*Good Luck to the Winter Paralympics US Sledge Hockey Team*
"As he spoke my spirit climbed into the sky
I bid it to return
To hear your wonderous stories
Return to hear your wonderous stories . . ."
--Yes, Wonderous Stories
1) FRINGE . . . First of all, I anticipated Alice Hoffman's Museum of Extraordinary Things (9781451693560) 27.99 to be her big breakout book. In my opinion, she was on the cusp. I wasn't expecting her book to have numbers like new-found Indie darling James Patterson, but hey, I thought that Clive Cussler-type sales was an attainable goal, especially since her last release The Dovekeepers (9781451617481) 16.00 did really well for us in tradepaper. She's done everything right. The reviews have been glowing, she did the obligatory Q&A for the author interview in the NYTBR, and coincidentally, American Experience aired an episode on the Triangle Shirtwaist Factory fire, which is the centerpiece of her new book. So what gives? I did see that Ms. Hoffman chooses the images for her bookcovers, and I don't want to go all Occam's razor on you, but the cover is the most important part of any book, and just maybe, that's the obvious answer. I've always thought that an author should be involved in this process, but perhaps there is a good reason that publishers hire professionals to handle authors' cover art. Hopefully, this one will build by word of mouth, instead. Stay tuned . . .
2) THE X-FILES . . . I'm nursing a Winter OlympicsTM hangover. It took me four years to forget how biased the scoring can be in figureskating, how boring it is to watch the 50,000 km crosscountry skiing, and just how much I really despise Vladimir Putin in general. And I missed the %&$#@ curling events, so I was kinda ticked about that, too. However, next Sunday, we can segue into the OscarsTM and feel pretty darn good about ourselves. As long as cinema has been around, there has been an odd symbiotic relationship between books and movies. There are movies based on books, and there are books based on movies. (I'm looking at you Peter David.) This year is no different. The movies with the most nominations are based on books, such as Jordan Belfort's The Wolf of Wall Street (9780345549334) 16.00, A Winter's Tale (9780544320420) 15.99 by Mark Helprin, Michael Sixsmith's Philomena (9780143124726) 16.00 with the incomparable Dame Judi Dench in the starring role, and of course, Solomon Northrup's Twelve Years a Slave (9780143125419) 16.00. And then there are the movies that may not be OscarTM calibre but continue to sell like gangbusters, such as Robert Edsel's The Monuments Men (9780316240055) 17.00 and Marcus Luttrell's Lone Survivor (9780316324106) 17.00. Finally, John Feinstein's new title Where Nobody Knows Your Name: Life in the Minor Leagues of Baseball (9780385535939) 26.95 released yesterday, and I believe it could be a great movie. Oh wait! It's already been a TV show called Eastbound and Down.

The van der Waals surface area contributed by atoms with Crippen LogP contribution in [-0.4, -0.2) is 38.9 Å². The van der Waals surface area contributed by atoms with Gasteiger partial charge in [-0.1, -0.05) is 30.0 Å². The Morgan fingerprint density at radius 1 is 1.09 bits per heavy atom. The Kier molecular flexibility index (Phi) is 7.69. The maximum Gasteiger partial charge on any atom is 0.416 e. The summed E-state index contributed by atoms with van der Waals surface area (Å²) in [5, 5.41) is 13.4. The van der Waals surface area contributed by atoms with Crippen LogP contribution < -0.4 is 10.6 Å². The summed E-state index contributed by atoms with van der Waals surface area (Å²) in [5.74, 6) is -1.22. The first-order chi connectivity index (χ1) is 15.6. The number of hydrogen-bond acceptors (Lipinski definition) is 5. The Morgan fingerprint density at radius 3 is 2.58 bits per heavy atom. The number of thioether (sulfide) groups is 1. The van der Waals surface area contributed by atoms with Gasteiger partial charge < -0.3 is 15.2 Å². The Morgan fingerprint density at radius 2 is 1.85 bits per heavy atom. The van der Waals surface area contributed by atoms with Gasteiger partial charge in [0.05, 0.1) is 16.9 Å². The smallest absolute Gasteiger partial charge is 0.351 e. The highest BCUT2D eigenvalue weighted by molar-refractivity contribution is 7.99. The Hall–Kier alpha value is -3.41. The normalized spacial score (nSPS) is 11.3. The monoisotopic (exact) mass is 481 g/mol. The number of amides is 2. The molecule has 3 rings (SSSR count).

Odds & Sods
I spoke to Sonny Longtine a long time ago when he was living in Grand Rapids and still self-publishing a couple of titles about Native Americans in Michigan. He is one of the nicest guys you'd ever meet. Now, Sonny has a new book with History Press called Murder in Michigan's Upper Peninsula (9781626193550) 19.99. We've already sold out, but we should have stock in a few days...
You wouldn't know it from the weather, but I believe Spring is supposed to be right around the corner, which means it's almost time for The 2014 Great Lakes & Midwest Catalog. You can check it out online: http://partners-east.com/documents/GLC2014.pdf